The chieftancy Act section in the Constitution should be practiced and upheld so that there would be transparent accounting of the chiefs and the skins stewardships. Article 267 sec. 2 sub (a) states that there should be: “… the establishment of a stool land account for each stool into which shall be paid all rents, dues, royalties, revenues or other payments whether in the nature of income or capital from the stool lands;” Wouldn’t it be in the best interest of the country’s economic development effort if the National House of Chiefs would adopt a uniform bookkeeping and fiscal year policy by which all chiefs would update their “Transactions Books” and make them available for accountability under their own rules? This would greatly assist the diffusion of blurred dual power and hierarchy, which is impeding our economic growth. Information derived from such a fiscal booking policy would be extremely vital for all kinds of planning. In fact, because Ghana is a constitutional republic we cannot continue to be a “Tale of Two Governments”, with pick and choose legal system. How can District Assemblies engage in any meaningful comprehensive planning, such as land usage and zoning ordinances, when the bulk of the land resources fall in the hands of the chiefs and skins who do not provide reliable data? The Chiefs, the Regional and the District Assemblies need a better understanding of their role under the Constitution, from which all derive their proper source of authority. Moreover, President Kufuor has made the notions of transparency and accountability the cornerstone of his administration and as such the chiefs should cooperate.
The civil government power has been so well rooted in the Ghanaian society that it has effectively castrated and cast aside many traditional customs and practices. For less than two centuries, foreign religion has intermingled with the adopted foreign civil rules to the extent that all national holidays are either civil or religious - Christmas Day, Labor Day, Independence Day, even Boxing Day! It appears that we Ghanaians do not have any holidays based upon our own indigenous culture and traditions. Such is the impact of British Colonialism. The National House of Chiefs needs to be proactive before it becomes a cultural menagerie. It is curious that not even the “Ashanti Kingdom” – a traditional area with a King (not a Chief) as its head and whose territory spreads beyond more than one political-civil region, has its “Adeekesee” recognized by the civil authority as a regional holiday. Is there any native pride of any occasion worthy of salvaging? Why not substitute Boxing Day with an “All Traditional and Customs Day”? Another proposition that the Ghanaian Government and the Ghana National House of Chiefs might institutionalize is an acknowledgement of the joint contributions of all the traditional and cultural groups in Ghana that make up the character of Ghana. Why not proclaim December 26th as a holiday in the honor of all of native groups (ourselves). This occasion could also be used for the chiefs and the skins to address the “State of their Domains.” The National House of Chiefs will hopefully seek its majestic place in Ghana annals before they fade away into oblivion. Litmus Test For Chiefs In Civil Administration “What is good for the goose is also good for the gander”. In other words, what is good for the civil governance is good for traditional governance. There are many very scholarly and wise Chiefs who have been recruited by the government to service the Nation of Ghana. But their traditional communities need them most. This is an example of another form of “brain drain” on our local community resources. Therefore, there needs to be a “litmus test” placed on each chief or skin playing a dual roles in the two governance, based upon the other aforementioned requirement in the Chieftaincy Act: “… the establishment of a stool land account for each stool into which shall be paid all rents, dues, royalties, revenues or other payments whether in the nature of income or capital from the stool lands.” If any chief has not met the above requirements, then what assurance is there that such person is going to perform at the Central Government level? Besides their first responsibility is to meet the “sprite of their oats” to their community.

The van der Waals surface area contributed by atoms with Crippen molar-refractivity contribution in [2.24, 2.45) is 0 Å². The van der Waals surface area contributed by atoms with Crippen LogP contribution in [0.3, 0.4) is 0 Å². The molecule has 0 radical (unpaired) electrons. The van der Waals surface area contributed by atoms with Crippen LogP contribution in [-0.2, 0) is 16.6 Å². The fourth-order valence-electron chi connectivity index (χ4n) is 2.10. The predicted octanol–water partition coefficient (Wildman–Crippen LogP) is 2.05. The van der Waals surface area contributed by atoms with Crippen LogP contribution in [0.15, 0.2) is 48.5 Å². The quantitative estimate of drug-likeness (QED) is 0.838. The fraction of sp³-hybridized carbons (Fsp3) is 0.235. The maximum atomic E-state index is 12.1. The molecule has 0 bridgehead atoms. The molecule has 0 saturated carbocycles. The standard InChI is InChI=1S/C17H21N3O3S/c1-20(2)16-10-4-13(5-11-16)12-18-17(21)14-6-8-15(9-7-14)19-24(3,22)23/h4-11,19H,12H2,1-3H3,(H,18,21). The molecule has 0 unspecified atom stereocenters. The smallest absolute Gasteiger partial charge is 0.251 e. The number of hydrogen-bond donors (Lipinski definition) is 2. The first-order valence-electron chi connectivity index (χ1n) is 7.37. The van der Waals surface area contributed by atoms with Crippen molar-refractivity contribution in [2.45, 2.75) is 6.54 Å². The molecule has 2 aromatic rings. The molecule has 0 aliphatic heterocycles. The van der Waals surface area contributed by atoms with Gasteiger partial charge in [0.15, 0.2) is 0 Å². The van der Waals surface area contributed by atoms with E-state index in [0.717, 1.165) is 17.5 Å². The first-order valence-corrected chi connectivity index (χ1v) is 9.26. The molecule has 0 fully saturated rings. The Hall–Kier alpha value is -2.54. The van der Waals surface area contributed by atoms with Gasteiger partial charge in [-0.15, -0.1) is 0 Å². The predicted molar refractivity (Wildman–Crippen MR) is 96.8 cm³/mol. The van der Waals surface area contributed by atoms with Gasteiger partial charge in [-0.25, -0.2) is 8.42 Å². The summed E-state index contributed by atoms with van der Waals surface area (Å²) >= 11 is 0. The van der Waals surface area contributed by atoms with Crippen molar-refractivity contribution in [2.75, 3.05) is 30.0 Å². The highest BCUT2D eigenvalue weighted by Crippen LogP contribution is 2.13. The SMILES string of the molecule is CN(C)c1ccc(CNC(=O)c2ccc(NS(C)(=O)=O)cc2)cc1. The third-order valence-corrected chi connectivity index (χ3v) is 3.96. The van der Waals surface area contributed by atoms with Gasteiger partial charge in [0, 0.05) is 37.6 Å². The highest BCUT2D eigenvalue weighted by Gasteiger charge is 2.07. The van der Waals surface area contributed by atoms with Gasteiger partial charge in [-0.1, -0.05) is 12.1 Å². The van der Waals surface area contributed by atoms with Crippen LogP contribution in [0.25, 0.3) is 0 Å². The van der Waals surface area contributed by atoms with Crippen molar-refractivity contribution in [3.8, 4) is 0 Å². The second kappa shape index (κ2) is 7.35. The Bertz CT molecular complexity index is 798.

Without doubt, the Chieftancy and the Skin system and its network in Ghana reach every corner and soul in Ghana, and therefore are the largest network group of Non-Governmental Organization (NGO) in Ghana. If more attention is paid on the mechanics of modern administration of governance, then most of the foreign NGOs could work in partnership with or subordinate to the Chiefs and Skins instead of the other way around. Ghana has an enviable treasure, let us enhance her potentials. A joint resolution between the World Bank and the NGO Working Group has acknowledged that The Bank mechanisms of dialogue should be flexible and tailored to the specific dynamics and background of the Bank-civil society relationships in each region (and country). Therefore, let us build upon improving our “Treasure” and not degenerate it. Views expressed by the author(s) do not necessarily reflect those of GhanaHomePage.